In 2009, the government quickly wanted to increase power generation capacity, recognising the shortfall that existed back then. However, once the crisis period was over, it continued to increase generation capacity without developing commensurate transmission and distribution networks. Thus, despite the relatively high generation capacity, consumers regularly experienced frequent power cuts, including national grid failures on occasions, leaving large areas across districts in darkness for days. This resulted in industries increasing their captive power generation capacity, as grid power supply quality continued being unreliable, mainly because of inadequate transmission and distribution networks. In 2020, for example, Bangladesh’s electricity production capacity was increased by 1,015 MW, with four new power plants added to the national grid, bringing the total number of operational power plants, of both public and private sectors, to 140. Among them was the Payra coal-fired power plants, whose first unit’s 660 MW capacity largely remained unused due to the country’s lack of transmission and distribution networks, forcing BPDB to make additional payments of Tk 160 crore per month.

As the installed generation capacity for power surpassed overall demand, experts have been calling on the government to shut down all the rental power plants for some time now. But the government has kept on investing in expensive private rental power plants and last year even renewed deals keeping the rental power plants scheduled to retire in 2020, in operation.

What is concerning is that, according to reports, many of the private power plants were not constructed through solicited, open tender competitions. And it has been alleged that some people had built the power plants just to take the money against the plant’s generating capacity—i.e. in the form of government subsidy.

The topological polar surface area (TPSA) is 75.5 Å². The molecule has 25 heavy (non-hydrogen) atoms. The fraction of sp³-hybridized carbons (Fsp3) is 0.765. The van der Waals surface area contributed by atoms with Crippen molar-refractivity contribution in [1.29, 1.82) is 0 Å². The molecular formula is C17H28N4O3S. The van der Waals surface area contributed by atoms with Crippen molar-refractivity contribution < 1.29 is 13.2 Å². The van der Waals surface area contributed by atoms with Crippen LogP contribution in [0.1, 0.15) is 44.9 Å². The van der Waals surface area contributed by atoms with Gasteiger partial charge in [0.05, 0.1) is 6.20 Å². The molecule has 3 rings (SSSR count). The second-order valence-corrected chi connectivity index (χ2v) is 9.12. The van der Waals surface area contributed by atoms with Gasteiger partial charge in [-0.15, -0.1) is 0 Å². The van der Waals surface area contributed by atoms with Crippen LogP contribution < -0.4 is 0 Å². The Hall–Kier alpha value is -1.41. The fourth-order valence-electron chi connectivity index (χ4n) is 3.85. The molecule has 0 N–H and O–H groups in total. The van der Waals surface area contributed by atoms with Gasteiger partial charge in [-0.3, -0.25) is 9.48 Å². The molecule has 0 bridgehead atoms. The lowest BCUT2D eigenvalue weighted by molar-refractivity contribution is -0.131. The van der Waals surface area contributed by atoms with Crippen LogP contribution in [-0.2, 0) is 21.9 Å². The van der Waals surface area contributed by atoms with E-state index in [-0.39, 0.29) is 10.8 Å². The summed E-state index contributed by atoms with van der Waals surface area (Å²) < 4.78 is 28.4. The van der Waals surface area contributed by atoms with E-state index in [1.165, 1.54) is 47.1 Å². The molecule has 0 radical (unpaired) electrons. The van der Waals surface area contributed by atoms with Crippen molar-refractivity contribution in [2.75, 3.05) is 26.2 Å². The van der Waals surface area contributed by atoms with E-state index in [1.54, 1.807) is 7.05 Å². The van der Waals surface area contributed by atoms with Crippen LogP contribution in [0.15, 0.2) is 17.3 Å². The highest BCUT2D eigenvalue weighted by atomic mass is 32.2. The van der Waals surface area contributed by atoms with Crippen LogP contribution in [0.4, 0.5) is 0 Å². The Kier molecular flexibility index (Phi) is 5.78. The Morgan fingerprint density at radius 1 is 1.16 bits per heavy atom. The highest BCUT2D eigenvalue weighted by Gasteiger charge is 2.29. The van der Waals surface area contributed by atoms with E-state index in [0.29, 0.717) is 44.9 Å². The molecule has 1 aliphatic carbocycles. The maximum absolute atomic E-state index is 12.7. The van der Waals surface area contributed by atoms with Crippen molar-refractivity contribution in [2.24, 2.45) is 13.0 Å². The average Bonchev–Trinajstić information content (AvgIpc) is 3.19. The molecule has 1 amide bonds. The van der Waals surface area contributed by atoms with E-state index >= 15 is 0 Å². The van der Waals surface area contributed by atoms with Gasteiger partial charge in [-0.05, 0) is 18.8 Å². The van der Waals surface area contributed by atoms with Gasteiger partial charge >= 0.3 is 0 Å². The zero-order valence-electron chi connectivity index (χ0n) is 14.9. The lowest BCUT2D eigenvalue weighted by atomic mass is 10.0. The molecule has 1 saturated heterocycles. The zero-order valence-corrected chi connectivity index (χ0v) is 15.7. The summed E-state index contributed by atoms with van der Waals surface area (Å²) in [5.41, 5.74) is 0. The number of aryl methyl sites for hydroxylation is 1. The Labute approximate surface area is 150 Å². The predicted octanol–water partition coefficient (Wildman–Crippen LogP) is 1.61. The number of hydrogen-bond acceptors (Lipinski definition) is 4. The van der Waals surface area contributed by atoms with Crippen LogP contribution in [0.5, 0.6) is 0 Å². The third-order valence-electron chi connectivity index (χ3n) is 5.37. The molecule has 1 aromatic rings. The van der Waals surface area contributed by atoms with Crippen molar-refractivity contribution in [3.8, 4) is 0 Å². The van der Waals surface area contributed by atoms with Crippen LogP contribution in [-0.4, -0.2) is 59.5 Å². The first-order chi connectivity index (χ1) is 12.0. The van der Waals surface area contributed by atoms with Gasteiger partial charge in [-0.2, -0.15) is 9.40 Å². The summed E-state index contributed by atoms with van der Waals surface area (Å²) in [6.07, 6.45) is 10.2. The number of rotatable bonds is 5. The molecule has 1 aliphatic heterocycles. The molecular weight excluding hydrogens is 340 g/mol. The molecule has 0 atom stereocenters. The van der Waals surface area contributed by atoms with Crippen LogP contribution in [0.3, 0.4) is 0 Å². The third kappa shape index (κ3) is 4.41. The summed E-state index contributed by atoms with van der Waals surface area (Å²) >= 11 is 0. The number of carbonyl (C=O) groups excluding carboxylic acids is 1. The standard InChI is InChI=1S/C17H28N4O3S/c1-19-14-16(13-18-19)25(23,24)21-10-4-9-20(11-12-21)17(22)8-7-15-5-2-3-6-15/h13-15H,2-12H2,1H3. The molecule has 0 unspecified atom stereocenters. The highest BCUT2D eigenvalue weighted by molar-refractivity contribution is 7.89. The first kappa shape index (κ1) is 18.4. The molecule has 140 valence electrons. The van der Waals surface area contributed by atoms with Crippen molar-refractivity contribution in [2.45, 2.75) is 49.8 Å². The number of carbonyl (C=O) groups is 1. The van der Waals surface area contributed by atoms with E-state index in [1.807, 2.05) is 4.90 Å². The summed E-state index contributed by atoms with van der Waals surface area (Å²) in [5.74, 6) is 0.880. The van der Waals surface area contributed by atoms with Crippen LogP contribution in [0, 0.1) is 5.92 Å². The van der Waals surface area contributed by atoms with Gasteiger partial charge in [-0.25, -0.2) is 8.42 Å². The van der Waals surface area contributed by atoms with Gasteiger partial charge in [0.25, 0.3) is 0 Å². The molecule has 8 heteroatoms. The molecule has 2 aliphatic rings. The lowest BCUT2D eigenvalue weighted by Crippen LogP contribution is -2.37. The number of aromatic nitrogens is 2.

According to Shamsul Alam, the Consumers Association of Bangladesh energy adviser, “the government has turned the power sector into a lucrative source for businessmen to make money. A section of people is getting rich fast without any risk by investing in the power sector.” And according to Khondaker Golam Moazzem, research director at the Centre for Policy Dialogue, since assuming power a decade ago, the Awami League government has “invested abnormally in power generation, partly due to political reasons and partly due to pressure from vested interests”.

The solution, therefore, according to most experts, is simple. First, depoliticise the sector, which, of course, is much easier said than done.

After that, the government should stop raising the power generation capacity for now. Instead, it should improve the power transmission and distribution capacities, as according to a Power Development Board estimate, the government invested roughly USD 15 billion in electricity generation against only USD 1.5 billion in transmission and USD 2.6 billion in distribution since 2009. With a more reliable and efficient system, the country would need less reserve power, which means it can risk having lower reserve capacity and divert a lot of the funds intended to grow generation capacity further to meet future demands, towards other more pressing needs.

 

Eresh Omar Jamal is a member of the editorial team at The Daily Star.

His Twitter handle is: @EreshOmarJamal


Solving the power sector’s overcapacity problem